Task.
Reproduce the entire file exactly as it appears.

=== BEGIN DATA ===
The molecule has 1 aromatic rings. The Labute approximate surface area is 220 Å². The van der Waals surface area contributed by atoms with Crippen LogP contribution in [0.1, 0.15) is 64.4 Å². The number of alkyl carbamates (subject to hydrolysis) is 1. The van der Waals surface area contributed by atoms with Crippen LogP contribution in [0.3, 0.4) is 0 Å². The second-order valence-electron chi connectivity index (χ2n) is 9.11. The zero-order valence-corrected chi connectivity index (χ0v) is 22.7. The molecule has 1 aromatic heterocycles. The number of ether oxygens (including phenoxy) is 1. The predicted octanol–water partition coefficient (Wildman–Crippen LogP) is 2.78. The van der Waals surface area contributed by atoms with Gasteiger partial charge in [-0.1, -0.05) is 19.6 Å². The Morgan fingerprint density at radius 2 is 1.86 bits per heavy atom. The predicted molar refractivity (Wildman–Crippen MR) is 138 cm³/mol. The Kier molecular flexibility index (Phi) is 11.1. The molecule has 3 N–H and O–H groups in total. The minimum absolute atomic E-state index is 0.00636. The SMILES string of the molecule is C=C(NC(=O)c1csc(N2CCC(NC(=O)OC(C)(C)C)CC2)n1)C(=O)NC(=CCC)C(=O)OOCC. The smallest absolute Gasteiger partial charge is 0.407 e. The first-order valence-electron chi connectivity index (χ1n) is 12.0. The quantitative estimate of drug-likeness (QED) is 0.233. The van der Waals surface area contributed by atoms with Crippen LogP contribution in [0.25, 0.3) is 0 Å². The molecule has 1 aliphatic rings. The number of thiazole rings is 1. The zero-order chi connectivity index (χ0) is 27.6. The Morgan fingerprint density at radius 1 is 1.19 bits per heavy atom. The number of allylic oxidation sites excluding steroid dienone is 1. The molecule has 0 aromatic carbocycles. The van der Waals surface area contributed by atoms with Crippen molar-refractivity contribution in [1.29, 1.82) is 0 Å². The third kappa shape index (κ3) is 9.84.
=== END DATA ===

The molecule has 1 aromatic rings. The Labute approximate surface area is 220 Å². The van der Waals surface area contributed by atoms with Crippen LogP contribution in [0.1, 0.15) is 64.4 Å². The number of alkyl carbamates (subject to hydrolysis) is 1. The van der Waals surface area contributed by atoms with Crippen LogP contribution in [0.3, 0.4) is 0 Å². The second-order valence-electron chi connectivity index (χ2n) is 9.11. The zero-order valence-corrected chi connectivity index (χ0v) is 22.7. The molecule has 1 aromatic heterocycles. The number of ether oxygens (including phenoxy) is 1. The predicted octanol–water partition coefficient (Wildman–Crippen LogP) is 2.78. The van der Waals surface area contributed by atoms with Gasteiger partial charge in [-0.1, -0.05) is 19.6 Å². The Morgan fingerprint density at radius 2 is 1.86 bits per heavy atom. The predicted molar refractivity (Wildman–Crippen MR) is 138 cm³/mol. The Kier molecular flexibility index (Phi) is 11.1. The molecule has 3 N–H and O–H groups in total. The minimum absolute atomic E-state index is 0.00636. The SMILES string of the molecule is C=C(NC(=O)c1csc(N2CCC(NC(=O)OC(C)(C)C)CC2)n1)C(=O)NC(=CCC)C(=O)OOCC. The smallest absolute Gasteiger partial charge is 0.407 e. The first-order valence-electron chi connectivity index (χ1n) is 12.0. The quantitative estimate of drug-likeness (QED) is 0.233. The van der Waals surface area contributed by atoms with Crippen LogP contribution in [0.25, 0.3) is 0 Å². The molecule has 1 aliphatic rings. The number of thiazole rings is 1. The zero-order chi connectivity index (χ0) is 27.6. The Morgan fingerprint density at radius 1 is 1.19 bits per heavy atom. The number of allylic oxidation sites excluding steroid dienone is 1. The molecule has 0 aromatic carbocycles. The van der Waals surface area contributed by atoms with Crippen molar-refractivity contribution in [1.29, 1.82) is 0 Å². The third kappa shape index (κ3) is 9.84.